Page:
Most of Marvel's fictional characters operate in a single reality known as the Marvel Universe, with most locations mirroring real-life places. Pulp-magazine publisher Martin Goodman founded the company known as Marvel Comics under the name Timely Publications in 1939. Goodman, who had started with a Western pulp in 1933, was expanding into the emerging—and by already popular—new medium of comic books. Launching his new line from his existing company's offices at 330 West 42nd Street, New York City, he held the titles of editor, managing editor, business manager, with Abraham Goodman listed as publisher. Timely's first publication, Marvel Comics #1, included the first appearance of Carl Burgos' android superhero the Human Torch, the first appearances of Bill Everett's anti-hero Namor the Sub-Mariner, among other features; the issue was a great success. While its contents came from an outside packager, Inc. Timely had its own staff in place by the following year; the company's first true editor, writer-artist Joe Simon, teamed with artist Jack Kirby to create one of the first patriotically themed superheroes, Captain America, in Captain America Comics #1.
It, proved a hit, with sales of nearly one million. Goodman formed Timely Comics, Inc. beginning with comics cover-dated April 1941 or Spring 1941. While no other Timely character would achieve the success of these three characters, some notable heroes—many of which continue to appear in modern-day retcon appearances and flashbacks—include the Whizzer, Miss America, the Destroyer, the original Vision, the Angel. Timely published one of humor cartoonist Basil Wolverton's best-known features, "Powerhouse Pepper", as well as a line of children's funny-animal comics featuring characters like Super Rabbit and the duo Ziggy Pig and Silly Seal. Goodman hired his wife's cousin, Stanley Lieber, as a general office assistant in 1939; when editor Simon left the company in late 1941, Goodman made Lieber—by writing pseudonymously as "Stan Lee"—interim editor of the comics line, a position Lee kept for decades except for three years during his military service in World War II. Lee wrote extensively for Timely.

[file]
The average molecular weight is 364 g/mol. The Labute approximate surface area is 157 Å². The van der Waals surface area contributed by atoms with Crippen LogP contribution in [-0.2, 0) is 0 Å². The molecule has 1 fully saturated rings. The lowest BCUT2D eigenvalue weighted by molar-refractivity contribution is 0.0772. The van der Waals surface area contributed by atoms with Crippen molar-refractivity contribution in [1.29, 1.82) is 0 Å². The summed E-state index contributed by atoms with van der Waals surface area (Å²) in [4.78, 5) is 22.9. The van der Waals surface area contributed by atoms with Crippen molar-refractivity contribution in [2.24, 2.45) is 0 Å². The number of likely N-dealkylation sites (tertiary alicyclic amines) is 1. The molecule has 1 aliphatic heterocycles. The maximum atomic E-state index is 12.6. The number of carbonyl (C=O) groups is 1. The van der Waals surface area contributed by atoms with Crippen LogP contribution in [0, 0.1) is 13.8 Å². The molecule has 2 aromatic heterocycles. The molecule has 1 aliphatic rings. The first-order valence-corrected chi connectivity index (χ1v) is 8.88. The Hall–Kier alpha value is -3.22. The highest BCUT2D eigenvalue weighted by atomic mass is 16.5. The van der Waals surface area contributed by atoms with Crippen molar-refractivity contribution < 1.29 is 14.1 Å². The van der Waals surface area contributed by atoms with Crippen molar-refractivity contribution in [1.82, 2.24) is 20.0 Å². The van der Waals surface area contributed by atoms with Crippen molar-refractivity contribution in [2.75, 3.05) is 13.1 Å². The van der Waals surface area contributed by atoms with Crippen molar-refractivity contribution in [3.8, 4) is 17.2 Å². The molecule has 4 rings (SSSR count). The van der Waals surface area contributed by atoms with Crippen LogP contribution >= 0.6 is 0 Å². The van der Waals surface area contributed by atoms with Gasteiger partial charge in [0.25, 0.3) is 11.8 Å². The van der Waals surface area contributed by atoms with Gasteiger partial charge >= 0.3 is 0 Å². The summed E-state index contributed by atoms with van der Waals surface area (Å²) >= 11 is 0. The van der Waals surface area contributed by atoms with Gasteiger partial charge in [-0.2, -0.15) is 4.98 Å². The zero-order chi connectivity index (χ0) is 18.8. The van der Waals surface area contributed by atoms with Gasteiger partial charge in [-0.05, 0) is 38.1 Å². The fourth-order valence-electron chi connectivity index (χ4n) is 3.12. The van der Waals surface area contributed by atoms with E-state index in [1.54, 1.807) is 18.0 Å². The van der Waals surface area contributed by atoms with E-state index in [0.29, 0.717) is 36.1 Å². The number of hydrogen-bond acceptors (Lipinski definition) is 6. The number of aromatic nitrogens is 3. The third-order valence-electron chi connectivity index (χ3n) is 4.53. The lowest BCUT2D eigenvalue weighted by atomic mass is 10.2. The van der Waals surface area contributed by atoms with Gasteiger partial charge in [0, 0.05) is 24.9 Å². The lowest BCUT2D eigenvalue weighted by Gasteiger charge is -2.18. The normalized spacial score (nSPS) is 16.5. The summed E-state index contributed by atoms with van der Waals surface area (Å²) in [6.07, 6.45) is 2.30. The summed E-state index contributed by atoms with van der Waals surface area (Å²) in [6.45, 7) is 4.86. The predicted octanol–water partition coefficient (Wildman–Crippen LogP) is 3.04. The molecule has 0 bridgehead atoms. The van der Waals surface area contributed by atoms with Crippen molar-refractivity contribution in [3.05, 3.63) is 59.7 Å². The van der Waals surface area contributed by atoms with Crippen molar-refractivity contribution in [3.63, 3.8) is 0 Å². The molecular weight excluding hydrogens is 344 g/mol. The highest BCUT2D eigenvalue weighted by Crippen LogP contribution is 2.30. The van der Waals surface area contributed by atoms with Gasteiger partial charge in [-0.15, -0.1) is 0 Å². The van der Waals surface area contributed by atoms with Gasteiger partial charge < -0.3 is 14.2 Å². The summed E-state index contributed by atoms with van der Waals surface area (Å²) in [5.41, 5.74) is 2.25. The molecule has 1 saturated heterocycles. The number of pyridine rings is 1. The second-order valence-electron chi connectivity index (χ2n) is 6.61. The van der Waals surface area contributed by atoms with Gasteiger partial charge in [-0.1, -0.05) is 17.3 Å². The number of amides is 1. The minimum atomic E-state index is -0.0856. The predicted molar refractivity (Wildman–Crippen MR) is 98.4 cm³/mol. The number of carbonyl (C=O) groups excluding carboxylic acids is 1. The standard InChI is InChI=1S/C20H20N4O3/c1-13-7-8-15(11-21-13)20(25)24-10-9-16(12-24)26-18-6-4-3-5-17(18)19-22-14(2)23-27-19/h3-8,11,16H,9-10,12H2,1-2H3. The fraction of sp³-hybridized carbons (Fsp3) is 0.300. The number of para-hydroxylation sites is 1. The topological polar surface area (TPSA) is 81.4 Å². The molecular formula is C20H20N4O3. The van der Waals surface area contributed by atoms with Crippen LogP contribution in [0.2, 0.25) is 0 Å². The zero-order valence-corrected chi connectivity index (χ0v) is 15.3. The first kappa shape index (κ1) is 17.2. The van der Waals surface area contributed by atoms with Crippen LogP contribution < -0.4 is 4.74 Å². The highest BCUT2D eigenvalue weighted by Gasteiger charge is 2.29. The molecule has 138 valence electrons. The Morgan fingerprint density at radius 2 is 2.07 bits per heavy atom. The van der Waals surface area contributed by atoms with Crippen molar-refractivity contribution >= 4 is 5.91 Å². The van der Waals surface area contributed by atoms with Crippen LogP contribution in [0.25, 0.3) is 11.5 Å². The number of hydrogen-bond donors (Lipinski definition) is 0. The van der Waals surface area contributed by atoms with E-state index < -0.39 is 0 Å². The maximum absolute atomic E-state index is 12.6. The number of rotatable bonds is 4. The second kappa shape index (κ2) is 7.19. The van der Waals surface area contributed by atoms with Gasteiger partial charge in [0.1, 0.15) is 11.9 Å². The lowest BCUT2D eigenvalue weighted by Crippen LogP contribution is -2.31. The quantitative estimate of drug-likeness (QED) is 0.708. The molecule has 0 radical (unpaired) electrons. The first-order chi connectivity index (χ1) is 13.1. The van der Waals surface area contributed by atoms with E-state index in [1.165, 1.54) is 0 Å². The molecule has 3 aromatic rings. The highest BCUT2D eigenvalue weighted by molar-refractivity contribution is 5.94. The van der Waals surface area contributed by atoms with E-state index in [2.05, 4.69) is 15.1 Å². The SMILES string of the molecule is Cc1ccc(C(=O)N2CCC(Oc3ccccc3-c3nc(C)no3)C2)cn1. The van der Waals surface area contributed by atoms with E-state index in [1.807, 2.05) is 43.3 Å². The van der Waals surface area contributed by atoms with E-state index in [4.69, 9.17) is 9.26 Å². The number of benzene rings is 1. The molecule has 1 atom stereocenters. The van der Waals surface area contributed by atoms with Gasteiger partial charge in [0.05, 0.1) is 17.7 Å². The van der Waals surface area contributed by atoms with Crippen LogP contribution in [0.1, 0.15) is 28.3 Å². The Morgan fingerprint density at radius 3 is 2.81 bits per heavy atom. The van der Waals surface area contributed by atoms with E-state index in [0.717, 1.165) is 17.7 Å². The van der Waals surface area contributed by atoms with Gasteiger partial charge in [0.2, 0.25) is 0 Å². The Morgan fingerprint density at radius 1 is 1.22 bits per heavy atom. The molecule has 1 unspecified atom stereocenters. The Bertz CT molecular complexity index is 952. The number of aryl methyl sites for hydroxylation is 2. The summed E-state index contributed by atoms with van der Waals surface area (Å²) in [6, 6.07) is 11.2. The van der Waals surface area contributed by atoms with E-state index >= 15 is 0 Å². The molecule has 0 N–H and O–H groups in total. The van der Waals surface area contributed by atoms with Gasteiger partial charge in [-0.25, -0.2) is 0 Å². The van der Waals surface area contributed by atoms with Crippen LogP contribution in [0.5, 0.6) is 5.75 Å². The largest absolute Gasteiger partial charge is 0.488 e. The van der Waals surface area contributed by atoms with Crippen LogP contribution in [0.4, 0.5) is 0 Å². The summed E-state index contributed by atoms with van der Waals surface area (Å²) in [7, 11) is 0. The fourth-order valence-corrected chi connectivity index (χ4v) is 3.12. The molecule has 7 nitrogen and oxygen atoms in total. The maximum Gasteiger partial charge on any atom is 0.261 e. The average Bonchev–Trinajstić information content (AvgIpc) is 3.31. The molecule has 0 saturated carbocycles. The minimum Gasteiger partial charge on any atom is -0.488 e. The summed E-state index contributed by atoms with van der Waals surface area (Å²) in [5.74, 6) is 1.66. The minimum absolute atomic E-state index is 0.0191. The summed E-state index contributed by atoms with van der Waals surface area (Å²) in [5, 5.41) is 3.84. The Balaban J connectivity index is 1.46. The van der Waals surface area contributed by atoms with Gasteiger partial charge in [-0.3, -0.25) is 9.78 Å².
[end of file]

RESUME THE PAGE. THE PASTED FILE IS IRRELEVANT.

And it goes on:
Goodman's business strategy involved having his various magazines and comic books published by a number of corporations all operating out of the same office and with the same staff. One of these shell companies through which Timely Comics was published was named Marvel Comics by at least Marvel Mystery Comics #55; as well, some comics' covers, such as All Surprise Comics #12, were labeled "A Marvel Magazine" many years before Goodman would formally adopt the name in 1961. The post-war American comic market saw superheroes falling out of fashion. Goodman's comic book line dropped them for the most part and expanded into a wider variety of genres than Timely had published, featuring horror, humor, funny animal, men's adventure-drama, giant monster and war comics, adding jungle books, romance titles and medieval adventure, Bible stories and sports. Goodman began using the globe logo of the Atlas News Company, the newsstand-distribution company he owned, on comics cover-dated November 1951 though another company, Kable News, continued to distribute his comics through the August 1952 issues.
This globe branding united a line put out by the same publisher and freelancers through 59 shell companies, from Animirth Comics to Zenith Publications. Atlas, rather than innovate, took a proven route of following popular trends in television and movies—Westerns and war dramas prevailing for a time, drive-in movie monsters another time—and other comic books the EC horror line. Atlas published a plethora of children's and teen humor titles, including Dan DeCarlo's Homer the Happy Ghost and Homer Hooper. Atlas unsuccessfully attempted to revive superheroes from late 1953 to mid-1954, with the Human Torch, the Sub-Mariner, Captain America. Atlas did not achieve any breakout hits and, according to Stan Lee, Atlas survived chiefly because it produced work cheaply, at a passable quality; the first modern comic books under the Marvel Comics brand w
Marvel Fanfare was a comic book series published by Marvel Comics. It was showcase title featuring a variety of characters from the Marvel universe. Marvel Fanfare featured characters and settings from throughout the Marvel Universe, included stories of varying lengths by a vast array of different creators; the title ran for 60 issues. It was edited throughout its run by Al Milgrom, who wrote and drew an illustrated column in most issues, entitled "Editori-Al". Marvel Fanfare's original working title was Marvel Universe, appropriated by Marvel editor-in-chief Jim Shooter for the encyclopedia series The Official Handbook of the Marvel Universe; the series began with a Spider-Man/Angel team-up story by Michael Golden. Other Spider-Man appearances in the title included team-ups with the Scarlet Witch in issue #6 and the Hulk in issue #47. Several characters appeared in multiple issues including Doctor Strange, the Warriors Three, the Black Knight, Shanna the She-Devil. Writer Roger McKenzie wrote several stories for Marvel Fanfare including a two-part Iron Man vs. Doctor Octopus tale drawn by Ken Steacy.